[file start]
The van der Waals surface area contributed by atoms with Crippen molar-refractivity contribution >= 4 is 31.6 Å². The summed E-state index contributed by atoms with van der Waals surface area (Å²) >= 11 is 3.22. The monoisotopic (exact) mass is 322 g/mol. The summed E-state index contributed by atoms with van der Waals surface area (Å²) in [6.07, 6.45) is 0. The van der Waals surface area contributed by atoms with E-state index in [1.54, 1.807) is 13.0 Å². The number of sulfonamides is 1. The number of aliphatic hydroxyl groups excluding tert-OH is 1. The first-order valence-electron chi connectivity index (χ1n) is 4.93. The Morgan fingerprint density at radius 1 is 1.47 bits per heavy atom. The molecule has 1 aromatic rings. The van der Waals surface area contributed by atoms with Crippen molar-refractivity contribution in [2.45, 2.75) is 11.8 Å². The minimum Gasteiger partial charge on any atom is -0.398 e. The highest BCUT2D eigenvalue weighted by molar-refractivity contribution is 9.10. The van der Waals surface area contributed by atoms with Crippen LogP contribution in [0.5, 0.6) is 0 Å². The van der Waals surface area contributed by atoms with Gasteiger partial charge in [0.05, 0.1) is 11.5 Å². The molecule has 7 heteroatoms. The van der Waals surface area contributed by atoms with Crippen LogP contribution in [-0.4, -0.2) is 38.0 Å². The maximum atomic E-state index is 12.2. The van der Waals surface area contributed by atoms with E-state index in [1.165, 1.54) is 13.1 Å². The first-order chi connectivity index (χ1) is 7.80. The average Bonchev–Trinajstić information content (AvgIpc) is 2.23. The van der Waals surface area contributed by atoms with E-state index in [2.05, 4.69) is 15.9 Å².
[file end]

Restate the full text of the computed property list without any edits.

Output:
The van der Waals surface area contributed by atoms with Crippen molar-refractivity contribution >= 4 is 31.6 Å². The summed E-state index contributed by atoms with van der Waals surface area (Å²) >= 11 is 3.22. The monoisotopic (exact) mass is 322 g/mol. The summed E-state index contributed by atoms with van der Waals surface area (Å²) in [6.07, 6.45) is 0. The van der Waals surface area contributed by atoms with E-state index in [1.54, 1.807) is 13.0 Å². The number of sulfonamides is 1. The number of aliphatic hydroxyl groups excluding tert-OH is 1. The first-order valence-electron chi connectivity index (χ1n) is 4.93. The Morgan fingerprint density at radius 1 is 1.47 bits per heavy atom. The molecule has 1 aromatic rings. The van der Waals surface area contributed by atoms with Crippen molar-refractivity contribution in [2.45, 2.75) is 11.8 Å². The minimum Gasteiger partial charge on any atom is -0.398 e. The highest BCUT2D eigenvalue weighted by molar-refractivity contribution is 9.10. The van der Waals surface area contributed by atoms with Crippen LogP contribution in [0.5, 0.6) is 0 Å². The van der Waals surface area contributed by atoms with Gasteiger partial charge in [0.05, 0.1) is 11.5 Å². The molecule has 7 heteroatoms. The van der Waals surface area contributed by atoms with Crippen LogP contribution in [-0.4, -0.2) is 38.0 Å². The maximum atomic E-state index is 12.2. The van der Waals surface area contributed by atoms with E-state index in [1.165, 1.54) is 13.1 Å². The first-order chi connectivity index (χ1) is 7.80. The average Bonchev–Trinajstić information content (AvgIpc) is 2.23. The van der Waals surface area contributed by atoms with E-state index in [2.05, 4.69) is 15.9 Å².